On a recent Sunday afternoon I noticed a boy across the street, about four years old, helping to guide the weed whacker that his father operated. I should say that he had on eye protection and was well back from the spinning strings. It occurred to me that if I lacked enthusiasm for lawn care in my childhood, it might have been because the tools of the day made less noise and offered fewer dangers. But as far as I can remember, I regarded lawn care as something invented for the oppression of young boys, something that ate up time in weeding or mowing when I could have been doing something else. I don't think that it occurred to me much to relate the mowing to the possibility of playing football, kickball, whiffle ball or tag on that lawn.
For many years, I didn't do much, or any lawn care. Under the trees in Takoma Park, grass grows slowly and sparse. Every three weeks would have kept the lawn more or less decent, and sometimes I managed that. After that, we lived in an apartment and then in a townhouse development, where contractors cared for the lawns. When we first moved here, we used a mowing service until the proprietor ceased to answer phone calls.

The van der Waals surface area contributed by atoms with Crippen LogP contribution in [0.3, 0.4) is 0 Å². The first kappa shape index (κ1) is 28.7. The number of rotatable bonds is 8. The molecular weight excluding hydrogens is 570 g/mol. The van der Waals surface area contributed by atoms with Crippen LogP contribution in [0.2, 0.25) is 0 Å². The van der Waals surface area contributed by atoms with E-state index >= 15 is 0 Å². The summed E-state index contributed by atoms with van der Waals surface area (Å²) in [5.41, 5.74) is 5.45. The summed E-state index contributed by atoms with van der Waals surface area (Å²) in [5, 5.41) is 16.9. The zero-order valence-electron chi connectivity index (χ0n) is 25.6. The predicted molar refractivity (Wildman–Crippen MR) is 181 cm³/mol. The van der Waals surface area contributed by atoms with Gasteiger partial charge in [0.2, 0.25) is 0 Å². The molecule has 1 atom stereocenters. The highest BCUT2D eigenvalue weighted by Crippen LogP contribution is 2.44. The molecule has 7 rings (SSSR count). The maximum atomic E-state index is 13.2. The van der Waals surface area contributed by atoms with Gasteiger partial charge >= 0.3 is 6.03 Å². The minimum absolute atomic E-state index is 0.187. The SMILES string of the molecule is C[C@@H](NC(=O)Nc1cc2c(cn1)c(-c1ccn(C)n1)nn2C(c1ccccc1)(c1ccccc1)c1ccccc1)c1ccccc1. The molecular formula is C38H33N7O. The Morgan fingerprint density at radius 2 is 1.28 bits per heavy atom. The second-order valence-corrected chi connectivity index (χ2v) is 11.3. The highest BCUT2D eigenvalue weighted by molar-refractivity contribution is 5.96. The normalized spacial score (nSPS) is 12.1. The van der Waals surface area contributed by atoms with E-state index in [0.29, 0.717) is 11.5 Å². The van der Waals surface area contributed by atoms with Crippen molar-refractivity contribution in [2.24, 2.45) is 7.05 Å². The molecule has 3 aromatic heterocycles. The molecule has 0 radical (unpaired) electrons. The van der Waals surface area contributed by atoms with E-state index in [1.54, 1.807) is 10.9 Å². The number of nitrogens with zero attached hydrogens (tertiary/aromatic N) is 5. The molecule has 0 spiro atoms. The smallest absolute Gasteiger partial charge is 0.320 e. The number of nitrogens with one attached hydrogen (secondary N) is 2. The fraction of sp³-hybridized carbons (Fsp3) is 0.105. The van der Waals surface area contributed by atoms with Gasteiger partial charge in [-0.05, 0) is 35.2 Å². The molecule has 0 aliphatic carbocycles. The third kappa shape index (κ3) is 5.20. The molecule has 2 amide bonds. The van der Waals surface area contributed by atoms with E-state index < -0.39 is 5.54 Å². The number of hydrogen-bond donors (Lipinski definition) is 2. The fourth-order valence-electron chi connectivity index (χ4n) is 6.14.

This my fourth season of mowing. I expect that I could think up as many alternatives to mowing as I did in my childhood, but I don't much mind it. It is time outside, for one thing. For another, there is the satisfaction of seeing the lawn look better. I suppose that I am turning into the suburbanite who looks censoriously at uncut lawns.
I haven't played kickball in forty-five years, touch football in thirty. Yet I am concerned for the grass and worry a bit when my wife speaks of encroaching on it with new or enlarged flower beds. Grass is good ground cover all year, whether growing or dormant, and the dirt on which it grows won't wash away. Grass does not require mulching, so leaves raked off the grass do not bring mulch along with them. In this climate one need not water grass; it will become yellow in the high summer, but will become green again when the weather cools and the rains come back.